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Stingers moving on without their head coach

Players reflect on Mickey Donovan as he moves onto Alouettes as special teams coordinator

After serving as the Concordia Stingers head coach for four seasons, Mickey Donovan is leaving the team to join the Montreal Alouettes of the Canadian Football League (CFL) as a special teams coordinator.

The 37-year-old coach joined the Stingers coaching staff in 2014 alongside his brother, Patrick, who is the team’s assistant head coach and defensive coordinator. In four seasons, Donovan coached the team to a 16-15 record.

Second-year linebacker and captain Samuel Brodrique, said Donovan was a large part of the team’s success over the past few years. He isn’t surprised Donovan’s making the jump to professional football.

“I talked a lot with coach Mickey and it felt like, when it came to his career, he really wanted to push it to the next level,” Brodrique said. “When I heard about where he was going, I was happy for him and I think, for him, it’s the right decision.”

Jean-Guy Rimpel, a third-year running back with the team, said Donovan’s presence in the locker room will be missed, as he was not just a leader but a motivator as well.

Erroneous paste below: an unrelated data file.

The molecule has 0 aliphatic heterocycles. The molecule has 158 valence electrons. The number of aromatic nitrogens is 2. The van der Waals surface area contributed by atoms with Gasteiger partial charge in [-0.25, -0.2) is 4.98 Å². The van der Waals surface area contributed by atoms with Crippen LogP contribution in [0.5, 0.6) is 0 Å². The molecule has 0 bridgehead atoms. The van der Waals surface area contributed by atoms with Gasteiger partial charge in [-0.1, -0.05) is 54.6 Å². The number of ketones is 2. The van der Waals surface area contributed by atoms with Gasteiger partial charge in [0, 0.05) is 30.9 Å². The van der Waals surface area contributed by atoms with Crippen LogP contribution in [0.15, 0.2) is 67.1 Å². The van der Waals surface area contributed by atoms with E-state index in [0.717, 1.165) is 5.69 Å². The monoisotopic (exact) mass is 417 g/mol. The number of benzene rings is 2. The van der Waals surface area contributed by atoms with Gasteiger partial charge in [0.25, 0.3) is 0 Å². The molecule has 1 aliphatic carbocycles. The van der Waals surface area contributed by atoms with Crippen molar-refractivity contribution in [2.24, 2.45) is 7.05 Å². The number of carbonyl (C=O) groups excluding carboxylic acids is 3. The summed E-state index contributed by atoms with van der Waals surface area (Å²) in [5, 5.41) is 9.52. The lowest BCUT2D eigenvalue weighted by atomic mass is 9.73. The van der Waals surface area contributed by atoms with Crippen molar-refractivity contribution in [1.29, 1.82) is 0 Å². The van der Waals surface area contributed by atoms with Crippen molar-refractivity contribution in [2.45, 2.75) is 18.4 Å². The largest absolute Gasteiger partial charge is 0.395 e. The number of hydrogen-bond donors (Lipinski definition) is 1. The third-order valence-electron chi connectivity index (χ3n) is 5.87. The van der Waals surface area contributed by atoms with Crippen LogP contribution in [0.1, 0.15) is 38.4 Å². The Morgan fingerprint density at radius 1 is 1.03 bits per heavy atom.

“We fed off his energy every game,” Rimpel said. “He’s really appreciated by the team, but we’re also happy that he has been promoted and in the CFL now.”

Brodrique, who was recruited by Donovan in 2016, echoed Rimpel’s sentiments, saying that Donovan is a coach who knows how to get the most out of his team.

Wide receivers Jarryd Taylor (left) and Vince Alessandrini (right) were both recruited by Mickey Donovan. Photo by Alex Hutchins.

“He talks well, so every time he gave a speech it was a good one,” Brodrique said. “He’s intense so the team was able to channel his intensity when it came time to play.”

Brodrique added that, while Donovan helped the team on the field, he was also the type of coach to take an interest in his players off the field.

“He wanted all of his players to do well in life, and he was the type of guy who would tell us that not everything was about football,” Brodrique said. “He cared about how you did in school and just all aspects of life.”